Ξ May 27th, 2010 | → 3 Comments | ∇ A Day at a Time, CAHORS, International Terroirs, Interviews, Wine History, Winemakers, Wineries |
Domaine du Prince is located in the south of the commune of Saint-Vincent-Rive-d’Olt. A few kilometers from the Lot River, just 15 minutes by car west of Cahors, all of its vineyards are situated atop a plateau; and as with all regional plateaux above the Lot, they share what are generally agreed to be the finest soils of AOC Cahors. Though the geochemistry is complex, a plateau’s high clay and calcareous, limestone soil blend helps maintain pH balance and improves water retention, so stabilizing a vine’s nutrient requirements, especially important in the warmer clime of these higher elevations. The wines from plateau vineyards tend to have higher acidity and, with proper canopy management, sugar and phenolic ripeness more often coincide with each harvest. The Malbec grape grown here will promise lower yields, richer aromas and firmer tannins. And should Merlot, an authorized blending grape, also be grown it, too, will share in this promise.
While in Cahors I was consistently told that the plateau terroir not only offers the greatest growing and slow ripening advantages, but that the finished wines are ‘classical’ expressions of the AOC. Though less than a third of all wine production comes from diverse plateaux vineyards, most sold under private labels, and though negociants typically buy from vineyards planted in alluvial soils, I cannot be certain that in a blind tasting I could always pick a wine from the plateau. But one wine that for me did emerge as a benchmark for what is meant by ‘classical’ is the beautiful wine Lou Prince from the Domaine du Prince.
First a bit about the family. Genealogy traces the Jouves name back to the 16th century, though a reader of old French could take it back much further. Domaine du Prince takes its name from an ancestor who while in Paris brought some wine to the King of France (another version has it the Tsar of Russia). Because he drew near the King this ancestor was nicknamed by his village the ‘Prince’. Even on official documents, on tax papers of the era, for example, the name reads Prince Jouves. The Jouves’ family has been in the wine business for generations, though they also grew cereals, vegetables and raised diverse farm livestock. It was only about 40 to 50 years ago that the vineyards of the Domaine began to be the main product; they still have cattle, sheep, and grow some cereals, but only for family use. Other farms in the area have also shifted solely to commercial wine production. This is not too surprising given that the soils are not suited for many agricultural products other than the vine, and that water for irrigation is scarce. It is to the fecund plains and valleys nearer the river that historically many farmers turned.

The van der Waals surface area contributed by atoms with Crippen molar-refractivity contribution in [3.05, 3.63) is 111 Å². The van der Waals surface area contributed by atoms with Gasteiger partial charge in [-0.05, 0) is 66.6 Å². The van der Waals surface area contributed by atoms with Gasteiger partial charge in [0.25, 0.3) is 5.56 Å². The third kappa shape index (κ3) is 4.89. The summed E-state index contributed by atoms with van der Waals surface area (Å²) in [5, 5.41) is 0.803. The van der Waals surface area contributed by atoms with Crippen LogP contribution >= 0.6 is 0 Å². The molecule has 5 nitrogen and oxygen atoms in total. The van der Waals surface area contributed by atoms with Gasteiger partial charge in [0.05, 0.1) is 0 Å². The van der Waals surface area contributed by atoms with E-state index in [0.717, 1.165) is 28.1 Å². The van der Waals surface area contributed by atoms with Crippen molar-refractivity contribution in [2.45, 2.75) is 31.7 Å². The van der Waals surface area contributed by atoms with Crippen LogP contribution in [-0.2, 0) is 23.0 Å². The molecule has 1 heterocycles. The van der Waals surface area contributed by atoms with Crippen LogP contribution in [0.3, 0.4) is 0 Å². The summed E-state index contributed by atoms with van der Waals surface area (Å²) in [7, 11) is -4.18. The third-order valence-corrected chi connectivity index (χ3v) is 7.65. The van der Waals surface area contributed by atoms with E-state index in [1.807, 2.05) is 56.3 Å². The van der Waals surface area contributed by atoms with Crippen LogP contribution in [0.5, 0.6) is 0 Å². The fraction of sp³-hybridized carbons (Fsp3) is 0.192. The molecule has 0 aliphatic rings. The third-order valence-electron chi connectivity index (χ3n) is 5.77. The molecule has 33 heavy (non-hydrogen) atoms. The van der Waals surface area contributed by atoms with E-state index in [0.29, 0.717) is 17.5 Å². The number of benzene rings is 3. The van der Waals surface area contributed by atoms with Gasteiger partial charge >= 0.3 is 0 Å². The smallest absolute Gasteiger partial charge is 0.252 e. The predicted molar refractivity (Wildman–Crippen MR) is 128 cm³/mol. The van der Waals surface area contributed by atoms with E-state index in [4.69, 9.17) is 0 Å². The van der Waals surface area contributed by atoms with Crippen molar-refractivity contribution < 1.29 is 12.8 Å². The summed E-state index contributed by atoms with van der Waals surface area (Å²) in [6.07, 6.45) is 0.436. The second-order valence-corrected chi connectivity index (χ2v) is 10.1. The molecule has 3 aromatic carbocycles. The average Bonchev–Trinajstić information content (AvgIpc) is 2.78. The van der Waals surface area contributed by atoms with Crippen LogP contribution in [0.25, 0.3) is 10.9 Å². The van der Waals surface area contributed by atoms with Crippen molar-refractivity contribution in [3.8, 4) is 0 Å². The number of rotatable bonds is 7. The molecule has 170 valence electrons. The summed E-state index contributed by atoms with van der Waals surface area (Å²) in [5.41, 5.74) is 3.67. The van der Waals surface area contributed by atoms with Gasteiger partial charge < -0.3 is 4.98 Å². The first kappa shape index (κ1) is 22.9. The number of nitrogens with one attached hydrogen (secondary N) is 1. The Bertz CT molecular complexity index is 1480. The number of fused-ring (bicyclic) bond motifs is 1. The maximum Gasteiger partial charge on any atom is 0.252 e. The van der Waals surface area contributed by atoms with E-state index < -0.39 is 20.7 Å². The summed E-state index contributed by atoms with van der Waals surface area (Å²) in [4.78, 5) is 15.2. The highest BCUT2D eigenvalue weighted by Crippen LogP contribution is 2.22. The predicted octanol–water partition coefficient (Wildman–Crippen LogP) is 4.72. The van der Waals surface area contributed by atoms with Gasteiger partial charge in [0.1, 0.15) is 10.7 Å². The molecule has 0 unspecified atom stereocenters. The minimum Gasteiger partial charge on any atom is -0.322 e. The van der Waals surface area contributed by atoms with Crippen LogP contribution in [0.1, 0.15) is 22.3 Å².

Domaine du Prince produces a number of different wines on their 27 hectares of which just 2 are used for Lou Prince. This chosen vineyard, roughly 38 years old, yields around 2,400 bottles, yes, bottles per year. Recent notice of this wine has led to the sober prediction that demand will far outstrip supply in the very near future. They already sell more than they produce, having to market increasingly scarce holdings of older vintages. Owners and winemakers Hélène and husband Didier Jouves, along with his brother Bruno, have limited land available to expand production that will reliably guarantee the same high quality. A small select block on the same terroir in the immediate area has been planted recently. These young vines should be productive in three to four years.
A wine producer working a single vineyard, Hélène explains to me, knows his land, knows individual vines by heart, when to harvest and, therefore, strongly senses what will be the quality of the finished wine. Drainage, cluster sensitivity to rain, disease pressures, weather patterns, all are part of the knowledge gained by experience. The continuity of historical memory becomes of decisive importance. And that is why the hectares of vineyard 30 yards away will not produce the same quality. The winemaker knows he will fool no one, he knows he will not be true to himself should he dilute the specific qualities of one vineyard with the grapes of another.
The Lou Prince vineyard yields about 30 to 35 hectoliters per hectare (roughly 730 to 950 gallons) from a maximum of 4 tons of grapes, all manually harvested. The clay soils are very deep here with among the deepest rooted vines on the property. The Lou Prince vines will suffer less during the hot summer months without rain owing to the clay’s superior retention and parsimonious release of water.
Then Didier gets at the heart of the matter with the observation that very few producers in AOC Cahors really know their own terroirs. They may have some on their property, but they don’t know how to identify or use them. The recent push by the local wine authorities for higher quality has everything to do with educating winegrowers on how to properly think their land. The Malbec Days celebration itself serves to bring into focus the importance of terroir. Hélène forcefully adds,